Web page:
Roush Manufacturing: Fueling Growth

An in-depth look at the operations, core competencies, and business strategies of Roush Manufacturing.
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Moldmaker. Molder. Designer. Prototyper. Manufacturer. All of these words describe Livonia, MI-based Roush Enterprises—a multi-faceted organization that offers these services to the transportation, defense, aerospace, medical device, and consumer products markets. And they also race cars!

Roush Enterprises’ subsidiaries include Roush Industries, Roush Manufacturing, Roush Performance Products, Roush Life Sciences, and Roush Fenway Racing. While serving a multitude of markets, Roush Manufacturing’s specialty is designing and building tooling for automotive applications. “We generally build tooling that supports a given vehicle system such as an instrument panel, center console, or door system,” notes Mark Kunitz, Engineering Director. “To maximize value for our customers, we frequently bundle internally produced tools with tools produced by our Low Cost Country (LCC) supplier partners. We make the transaction completely transparent to the customer. In other words, we manage the risk and deliver to our customers, extremely cost effective tooling solutions.”

Operational Innovations and Strategies
Roush Manufacturing’s market offerings are complemented by the comprehensive development services offered by Roush Industries. “We are flexible and focused, and at our best when we’re challenged to think outside the box—critical traits when our success depends on how quickly we can take our customers’ visions from the sketchpad to the showroom floor,” states Business Development Director, Brian Weiler. “Our wide range of in-house capabilities and flexible processes allows us to develop solutions specifically tailored to each customer’s unique requirements. In addition to our extensive tooling, molding, and assembly services, we have seamless access to Roush’s team of design, styling, engineering and testing specialists.”

Roush Manufacturing Services/Tool Group
Roush Manufacturing is a two-plant operation, encompassing approximately 180,000 square feet of manufacturing space for mold tooling, contract machining services and rapid prototyping. The facilities contain more than 20 CAD/CAM workstations, 19 CNC machines, six sinker EDMs, a full service mold shop, six injection molding machines, on-site Mold Flow analysis and in-house CMM capabilities. Kunitz notes that Roush takes pride in its unique approach to the mold manufacturing process. “We utilize Advanced Product Quality Planning (APQP) tools to define each critical step of the entire value chain and bring all stakeholders together through this process to ensure our customers’ tooling is engineered, designed, manufactured and validated to their specific requirements.”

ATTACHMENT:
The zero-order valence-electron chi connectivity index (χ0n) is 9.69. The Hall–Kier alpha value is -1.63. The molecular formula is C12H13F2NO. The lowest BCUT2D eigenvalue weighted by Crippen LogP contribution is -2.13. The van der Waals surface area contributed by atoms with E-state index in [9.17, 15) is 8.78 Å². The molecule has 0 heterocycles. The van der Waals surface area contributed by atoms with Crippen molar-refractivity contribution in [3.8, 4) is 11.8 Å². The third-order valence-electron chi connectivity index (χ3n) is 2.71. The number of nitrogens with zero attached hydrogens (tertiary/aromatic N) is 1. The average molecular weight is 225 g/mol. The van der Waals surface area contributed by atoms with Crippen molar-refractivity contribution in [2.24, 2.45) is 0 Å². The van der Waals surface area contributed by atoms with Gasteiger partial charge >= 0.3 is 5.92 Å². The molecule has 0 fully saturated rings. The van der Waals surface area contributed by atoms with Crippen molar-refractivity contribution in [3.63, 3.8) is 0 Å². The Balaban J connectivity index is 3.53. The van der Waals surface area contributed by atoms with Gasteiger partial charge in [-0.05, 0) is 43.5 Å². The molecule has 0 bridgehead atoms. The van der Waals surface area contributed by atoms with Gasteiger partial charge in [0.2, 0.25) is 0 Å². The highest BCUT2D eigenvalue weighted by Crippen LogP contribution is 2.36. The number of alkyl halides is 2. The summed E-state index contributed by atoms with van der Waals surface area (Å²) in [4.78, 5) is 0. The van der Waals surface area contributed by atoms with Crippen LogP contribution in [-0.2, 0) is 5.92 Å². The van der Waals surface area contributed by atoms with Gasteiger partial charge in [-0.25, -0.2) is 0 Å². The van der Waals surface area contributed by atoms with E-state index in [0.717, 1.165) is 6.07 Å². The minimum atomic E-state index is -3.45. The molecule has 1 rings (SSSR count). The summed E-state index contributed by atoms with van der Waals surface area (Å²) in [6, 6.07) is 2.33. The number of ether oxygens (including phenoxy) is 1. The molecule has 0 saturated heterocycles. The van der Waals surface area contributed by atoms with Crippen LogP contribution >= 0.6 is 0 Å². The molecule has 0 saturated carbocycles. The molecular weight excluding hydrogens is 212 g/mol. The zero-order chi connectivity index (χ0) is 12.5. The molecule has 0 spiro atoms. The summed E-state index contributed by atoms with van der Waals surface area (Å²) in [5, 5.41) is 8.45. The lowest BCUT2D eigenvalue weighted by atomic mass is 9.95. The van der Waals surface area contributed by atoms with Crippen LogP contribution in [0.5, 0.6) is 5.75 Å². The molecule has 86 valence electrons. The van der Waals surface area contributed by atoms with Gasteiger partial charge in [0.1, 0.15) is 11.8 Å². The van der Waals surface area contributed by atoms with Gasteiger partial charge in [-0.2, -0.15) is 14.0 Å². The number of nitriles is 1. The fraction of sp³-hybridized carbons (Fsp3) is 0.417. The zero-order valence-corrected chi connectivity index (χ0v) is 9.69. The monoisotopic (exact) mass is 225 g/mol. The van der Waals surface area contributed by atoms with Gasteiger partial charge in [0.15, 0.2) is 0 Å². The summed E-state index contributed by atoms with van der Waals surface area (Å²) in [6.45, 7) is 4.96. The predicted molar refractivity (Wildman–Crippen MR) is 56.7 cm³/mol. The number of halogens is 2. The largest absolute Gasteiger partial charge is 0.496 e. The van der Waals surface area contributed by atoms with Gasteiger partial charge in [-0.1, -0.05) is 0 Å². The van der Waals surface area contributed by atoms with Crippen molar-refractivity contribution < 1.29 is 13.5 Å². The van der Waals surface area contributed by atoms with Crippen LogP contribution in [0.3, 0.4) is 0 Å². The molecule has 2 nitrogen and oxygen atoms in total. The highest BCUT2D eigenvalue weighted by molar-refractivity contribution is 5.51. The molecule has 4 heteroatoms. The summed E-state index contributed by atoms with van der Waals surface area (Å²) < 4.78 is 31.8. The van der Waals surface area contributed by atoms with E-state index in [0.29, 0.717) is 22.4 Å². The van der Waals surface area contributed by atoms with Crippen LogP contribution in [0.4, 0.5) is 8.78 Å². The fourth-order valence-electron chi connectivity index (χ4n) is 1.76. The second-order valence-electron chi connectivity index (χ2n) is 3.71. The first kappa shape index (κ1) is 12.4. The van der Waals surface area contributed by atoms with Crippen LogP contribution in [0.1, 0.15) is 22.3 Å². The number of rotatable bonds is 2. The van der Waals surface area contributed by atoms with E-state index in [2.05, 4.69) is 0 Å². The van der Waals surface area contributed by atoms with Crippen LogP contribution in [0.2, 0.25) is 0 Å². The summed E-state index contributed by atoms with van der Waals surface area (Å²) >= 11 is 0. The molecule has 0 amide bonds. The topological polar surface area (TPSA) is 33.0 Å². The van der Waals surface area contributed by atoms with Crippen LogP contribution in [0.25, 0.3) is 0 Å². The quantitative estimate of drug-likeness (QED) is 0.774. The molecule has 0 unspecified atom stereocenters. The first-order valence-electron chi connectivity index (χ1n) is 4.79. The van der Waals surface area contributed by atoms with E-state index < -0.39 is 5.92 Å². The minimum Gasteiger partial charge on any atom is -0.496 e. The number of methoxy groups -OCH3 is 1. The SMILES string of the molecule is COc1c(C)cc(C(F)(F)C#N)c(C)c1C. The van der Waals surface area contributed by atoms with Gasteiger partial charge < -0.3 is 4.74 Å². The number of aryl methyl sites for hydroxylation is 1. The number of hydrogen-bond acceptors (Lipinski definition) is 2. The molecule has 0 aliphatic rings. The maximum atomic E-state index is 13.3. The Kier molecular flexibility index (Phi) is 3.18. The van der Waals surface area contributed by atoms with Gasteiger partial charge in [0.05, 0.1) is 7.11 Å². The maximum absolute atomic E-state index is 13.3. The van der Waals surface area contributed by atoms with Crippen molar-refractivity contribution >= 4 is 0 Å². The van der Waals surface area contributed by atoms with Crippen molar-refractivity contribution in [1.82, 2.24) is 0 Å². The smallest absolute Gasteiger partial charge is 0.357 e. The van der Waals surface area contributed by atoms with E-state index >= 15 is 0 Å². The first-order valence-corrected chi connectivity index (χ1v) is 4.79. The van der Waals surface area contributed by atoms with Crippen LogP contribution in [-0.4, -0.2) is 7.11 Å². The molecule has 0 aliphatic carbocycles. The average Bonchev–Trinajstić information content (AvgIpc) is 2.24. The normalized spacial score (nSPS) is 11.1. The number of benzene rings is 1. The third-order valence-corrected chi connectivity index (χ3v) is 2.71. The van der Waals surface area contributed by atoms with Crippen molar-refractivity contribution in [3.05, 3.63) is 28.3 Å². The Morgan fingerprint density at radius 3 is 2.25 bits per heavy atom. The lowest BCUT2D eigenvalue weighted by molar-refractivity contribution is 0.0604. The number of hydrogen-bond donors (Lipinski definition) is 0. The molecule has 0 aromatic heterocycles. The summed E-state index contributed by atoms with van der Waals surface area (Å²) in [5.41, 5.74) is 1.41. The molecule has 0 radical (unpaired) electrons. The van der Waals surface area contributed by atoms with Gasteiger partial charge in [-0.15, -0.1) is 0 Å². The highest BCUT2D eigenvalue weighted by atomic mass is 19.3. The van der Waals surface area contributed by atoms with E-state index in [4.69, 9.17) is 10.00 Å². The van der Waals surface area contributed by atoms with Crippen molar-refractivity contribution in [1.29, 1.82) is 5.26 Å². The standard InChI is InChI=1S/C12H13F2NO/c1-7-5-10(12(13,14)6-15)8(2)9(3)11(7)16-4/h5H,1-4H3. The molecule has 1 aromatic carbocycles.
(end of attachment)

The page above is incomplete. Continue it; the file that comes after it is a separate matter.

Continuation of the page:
Roush also utilizes its robust engineering processes, design and machining expertise for delivering value in other areas. “In a nutshell, we leverage the manufacturing capabilities found in the moldmaking process into other products and services to lower our overall risk from the volatility associated with only one type of product,” Kunitz explains. “Accurately forecasting mold tooling sales is extremely difficult if not impossible, so we utilize a product and industry diversification strategy to lower demand uncertainty, but at the same time, are careful not to stray from our core competencies. For example, we contract milling and EDM services for niche products to the entertainment, oil & gas and aerospace industries. This strategy has put Roush Manufacturing on a steady growth trajectory as the company continues to expand its overall manufacturing capacity and capabilities.”

According to Kunitz, Roush Manufacturing is focusing on the emphasis of applying engineering principles into mold design and construction. “There is an increased focus on the application of FEA models for analyzing mechanical and thermal properties of the mold design, including structural and load analysis for tool size optimization.” Kunitz comments. “We want to move away from over building tools and instead, deliver well-engineered tooling that is optimized for the specific environment in which they will be used. Essentially, overbuilding a mold drives unnecessary costs without returning value for the customer.”

The company is also looking at the re-design of its downstream processes and continues to invest in new machining technology and strategies for organically growing a well-trained, high-tech labor force. Kunitz notes, “Merely acquiring high-speed machining technology is not in itself a competitive advantage; however, maximizing the capability of the technology is.”